late 1970s, was based on the fear that the modern education
established by the Pahlavi dynasty (1925–1979) had
contaminated Iranian youth with decadent Western values.
Across the Middle East, religiously conservative
parents view the exposure to Western culture as detrimental
education. The rising wave of fundamentalism in the region
has resulted in the establishment of educational schools
based on Islamic principles.
In Turkey, the development of
these schools became a major threat to the secularization
program followed by the government and resulted in efforts
to eradicate these schools. The rise of the Taliban in
Afghanistan in 1996 resulted in the expansion of the Wahhabi
of Islam in that country.
Wahhabi Islam, as explained
in the chapter on Saudi Arabia, is the official form of
Islam adopted in Saudi Arabia. Wahhabism rejects Western
mingling of the sexes, interacting closely with non-Muslims,
and tolerance of Muslims of other sects in Islam. It
emphasizes outward behavior and is in favor of public punishment
sinners, minor or major, through flogging or execution.
Taliban established an Islamic regime in Afghanistan and
also harbored Osama bin Laden, a Saudi dissident who
has championed a crusade against foreigners and infidels
the region--a crusade that took his fight and soldiers
all the way to the United States and inflicted the most horrific
act of terrorism in history on September 11, 2001.
Teens in the Middle East
Sociologically, there are four areas of concern necessary
for the healthy growth of teens: education, social services,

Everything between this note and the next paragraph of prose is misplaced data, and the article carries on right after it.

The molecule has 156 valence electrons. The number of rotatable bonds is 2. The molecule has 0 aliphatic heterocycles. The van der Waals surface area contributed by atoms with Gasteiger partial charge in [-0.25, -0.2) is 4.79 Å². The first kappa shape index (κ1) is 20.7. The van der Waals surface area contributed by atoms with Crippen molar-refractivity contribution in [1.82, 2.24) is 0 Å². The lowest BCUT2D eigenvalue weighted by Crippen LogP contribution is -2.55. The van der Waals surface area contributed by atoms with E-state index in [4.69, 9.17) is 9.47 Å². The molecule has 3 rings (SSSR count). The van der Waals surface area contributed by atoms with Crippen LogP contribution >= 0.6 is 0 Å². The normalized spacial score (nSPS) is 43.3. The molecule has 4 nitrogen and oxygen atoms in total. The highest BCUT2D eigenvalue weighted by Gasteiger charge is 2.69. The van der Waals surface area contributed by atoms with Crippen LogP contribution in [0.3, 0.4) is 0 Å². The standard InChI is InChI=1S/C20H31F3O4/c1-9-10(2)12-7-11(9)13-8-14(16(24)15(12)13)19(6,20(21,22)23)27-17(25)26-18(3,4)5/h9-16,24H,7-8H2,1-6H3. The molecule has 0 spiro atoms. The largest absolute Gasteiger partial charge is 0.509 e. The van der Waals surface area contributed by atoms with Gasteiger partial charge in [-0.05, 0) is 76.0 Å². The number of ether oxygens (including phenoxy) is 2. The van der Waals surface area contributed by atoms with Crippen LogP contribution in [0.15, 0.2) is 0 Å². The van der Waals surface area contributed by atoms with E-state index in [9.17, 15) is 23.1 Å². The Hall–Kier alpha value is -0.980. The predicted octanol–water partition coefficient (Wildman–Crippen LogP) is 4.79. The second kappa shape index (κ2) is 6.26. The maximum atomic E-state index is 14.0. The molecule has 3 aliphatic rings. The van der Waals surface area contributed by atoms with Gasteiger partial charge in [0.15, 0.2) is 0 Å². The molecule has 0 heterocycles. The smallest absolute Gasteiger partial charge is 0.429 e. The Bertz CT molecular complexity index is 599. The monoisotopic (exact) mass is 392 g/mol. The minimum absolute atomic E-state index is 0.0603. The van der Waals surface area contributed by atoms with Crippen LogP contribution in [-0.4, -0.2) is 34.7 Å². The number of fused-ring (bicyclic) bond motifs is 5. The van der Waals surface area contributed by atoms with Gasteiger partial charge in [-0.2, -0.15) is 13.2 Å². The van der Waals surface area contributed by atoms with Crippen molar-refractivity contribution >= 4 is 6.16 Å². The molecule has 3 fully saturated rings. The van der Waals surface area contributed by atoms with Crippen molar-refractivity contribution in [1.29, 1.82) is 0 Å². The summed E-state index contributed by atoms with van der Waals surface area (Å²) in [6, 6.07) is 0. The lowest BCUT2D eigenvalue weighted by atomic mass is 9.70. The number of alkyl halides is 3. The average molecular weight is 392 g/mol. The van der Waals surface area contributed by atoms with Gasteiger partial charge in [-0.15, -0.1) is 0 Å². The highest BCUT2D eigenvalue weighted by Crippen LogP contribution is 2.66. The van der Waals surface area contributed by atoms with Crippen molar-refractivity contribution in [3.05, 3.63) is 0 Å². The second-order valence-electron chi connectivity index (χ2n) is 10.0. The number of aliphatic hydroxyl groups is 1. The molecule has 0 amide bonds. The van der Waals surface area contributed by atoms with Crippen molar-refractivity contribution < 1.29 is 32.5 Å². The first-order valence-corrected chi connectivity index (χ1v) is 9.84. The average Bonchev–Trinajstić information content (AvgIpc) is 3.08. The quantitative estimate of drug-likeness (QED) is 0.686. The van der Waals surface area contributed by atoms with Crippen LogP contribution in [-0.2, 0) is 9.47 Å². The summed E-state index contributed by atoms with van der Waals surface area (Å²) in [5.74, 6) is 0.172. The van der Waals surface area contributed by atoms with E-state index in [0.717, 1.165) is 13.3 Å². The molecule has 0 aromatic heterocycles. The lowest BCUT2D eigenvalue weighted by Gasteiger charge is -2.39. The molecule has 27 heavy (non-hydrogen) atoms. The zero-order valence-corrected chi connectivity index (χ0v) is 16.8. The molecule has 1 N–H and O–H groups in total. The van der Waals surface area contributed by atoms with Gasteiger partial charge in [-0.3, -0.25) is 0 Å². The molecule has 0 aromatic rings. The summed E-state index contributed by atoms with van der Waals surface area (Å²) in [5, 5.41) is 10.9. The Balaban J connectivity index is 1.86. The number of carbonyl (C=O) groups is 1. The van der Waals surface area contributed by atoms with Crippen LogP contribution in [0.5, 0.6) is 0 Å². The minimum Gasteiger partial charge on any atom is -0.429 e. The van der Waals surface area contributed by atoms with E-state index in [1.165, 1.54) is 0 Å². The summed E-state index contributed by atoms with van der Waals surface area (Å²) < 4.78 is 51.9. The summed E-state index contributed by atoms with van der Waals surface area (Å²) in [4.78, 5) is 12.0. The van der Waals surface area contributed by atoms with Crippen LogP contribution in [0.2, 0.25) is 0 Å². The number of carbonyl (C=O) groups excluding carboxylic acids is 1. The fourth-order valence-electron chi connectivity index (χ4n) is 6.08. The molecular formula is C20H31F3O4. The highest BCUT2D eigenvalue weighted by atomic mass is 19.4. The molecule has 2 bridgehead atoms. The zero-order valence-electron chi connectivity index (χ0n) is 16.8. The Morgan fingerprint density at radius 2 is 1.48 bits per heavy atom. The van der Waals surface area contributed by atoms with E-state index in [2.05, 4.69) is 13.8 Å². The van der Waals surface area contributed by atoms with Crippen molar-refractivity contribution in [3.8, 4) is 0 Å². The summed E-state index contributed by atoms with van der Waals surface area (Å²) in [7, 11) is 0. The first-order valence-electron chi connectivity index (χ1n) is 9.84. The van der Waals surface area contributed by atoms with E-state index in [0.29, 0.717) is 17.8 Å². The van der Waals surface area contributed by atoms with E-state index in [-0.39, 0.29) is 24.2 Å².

family support, and health care. Looking at the statistics
provided by the United Nations, one can easily see that
no single country in the Middle East can hope for full
of these concerns. Even in Saudi Arabia, one of the richest
countries in the world, the high birthrate has resulted
in a huge population below the age of 15, and unemployment
reached 30 percent, putting pressure on an economy whose
income from oil is now half of what it was in the early
Many countries in the region lack adequate
resources for ensuring a healthy future for their growing
teens. There are alarming reports regarding the economic
hardships experienced by teenagers in the region. Teens
from poor families are forced to work on the streets and
interact with the adult world without much of a protective
shield against economic exploitation, sexual abuse, and
exposure to crime and violence.
There are numerous variables contributing
to the increase in the ranks of teenagers in search of jobs
in the cities:
economic decline and increasing unemployment, higher rates
of population growth, uncontrolled rural exodus, frequent